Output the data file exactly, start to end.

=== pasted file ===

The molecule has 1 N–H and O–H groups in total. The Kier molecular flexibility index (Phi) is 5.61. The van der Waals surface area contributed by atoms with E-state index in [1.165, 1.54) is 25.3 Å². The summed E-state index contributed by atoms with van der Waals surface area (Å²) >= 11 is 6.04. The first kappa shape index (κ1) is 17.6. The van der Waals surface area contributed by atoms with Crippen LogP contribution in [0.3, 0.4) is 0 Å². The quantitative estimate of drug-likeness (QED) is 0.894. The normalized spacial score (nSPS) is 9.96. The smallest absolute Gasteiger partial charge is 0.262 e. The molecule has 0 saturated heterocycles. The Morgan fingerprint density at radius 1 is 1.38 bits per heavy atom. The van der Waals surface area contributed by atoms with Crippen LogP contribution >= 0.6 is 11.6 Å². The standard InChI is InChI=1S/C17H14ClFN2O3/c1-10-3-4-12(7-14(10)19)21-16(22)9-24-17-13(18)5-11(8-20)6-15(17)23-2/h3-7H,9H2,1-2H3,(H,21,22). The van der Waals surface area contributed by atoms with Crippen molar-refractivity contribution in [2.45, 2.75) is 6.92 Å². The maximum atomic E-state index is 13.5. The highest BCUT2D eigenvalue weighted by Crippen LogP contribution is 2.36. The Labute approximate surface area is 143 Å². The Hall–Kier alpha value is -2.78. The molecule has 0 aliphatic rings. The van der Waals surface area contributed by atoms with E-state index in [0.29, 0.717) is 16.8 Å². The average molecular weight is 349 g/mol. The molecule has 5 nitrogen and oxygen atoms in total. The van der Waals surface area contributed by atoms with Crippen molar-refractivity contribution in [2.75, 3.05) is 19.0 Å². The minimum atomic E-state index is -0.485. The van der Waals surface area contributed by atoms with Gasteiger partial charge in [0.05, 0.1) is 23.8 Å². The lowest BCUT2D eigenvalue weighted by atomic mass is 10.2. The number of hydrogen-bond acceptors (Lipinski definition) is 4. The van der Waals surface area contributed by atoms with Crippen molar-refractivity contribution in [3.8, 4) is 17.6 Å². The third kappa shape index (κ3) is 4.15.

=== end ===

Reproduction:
The molecule has 1 N–H and O–H groups in total. The Kier molecular flexibility index (Phi) is 5.61. The van der Waals surface area contributed by atoms with E-state index in [1.165, 1.54) is 25.3 Å². The summed E-state index contributed by atoms with van der Waals surface area (Å²) >= 11 is 6.04. The first kappa shape index (κ1) is 17.6. The van der Waals surface area contributed by atoms with Crippen LogP contribution in [0.3, 0.4) is 0 Å². The quantitative estimate of drug-likeness (QED) is 0.894. The normalized spacial score (nSPS) is 9.96. The smallest absolute Gasteiger partial charge is 0.262 e. The molecule has 0 saturated heterocycles. The Morgan fingerprint density at radius 1 is 1.38 bits per heavy atom. The van der Waals surface area contributed by atoms with Crippen LogP contribution >= 0.6 is 11.6 Å². The standard InChI is InChI=1S/C17H14ClFN2O3/c1-10-3-4-12(7-14(10)19)21-16(22)9-24-17-13(18)5-11(8-20)6-15(17)23-2/h3-7H,9H2,1-2H3,(H,21,22). The van der Waals surface area contributed by atoms with Crippen molar-refractivity contribution in [2.45, 2.75) is 6.92 Å². The maximum atomic E-state index is 13.5. The highest BCUT2D eigenvalue weighted by Crippen LogP contribution is 2.36. The Labute approximate surface area is 143 Å². The Hall–Kier alpha value is -2.78. The molecule has 0 aliphatic rings. The van der Waals surface area contributed by atoms with E-state index in [0.29, 0.717) is 16.8 Å². The average molecular weight is 349 g/mol. The molecule has 5 nitrogen and oxygen atoms in total. The van der Waals surface area contributed by atoms with Crippen molar-refractivity contribution in [2.75, 3.05) is 19.0 Å². The minimum atomic E-state index is -0.485. The van der Waals surface area contributed by atoms with Gasteiger partial charge in [0.05, 0.1) is 23.8 Å². The lowest BCUT2D eigenvalue weighted by atomic mass is 10.2. The number of hydrogen-bond acceptors (Lipinski definition) is 4. The van der Waals surface area contributed by atoms with Crippen molar-refractivity contribution in [3.8, 4) is 17.6 Å². The third kappa shape index (κ3) is 4.15.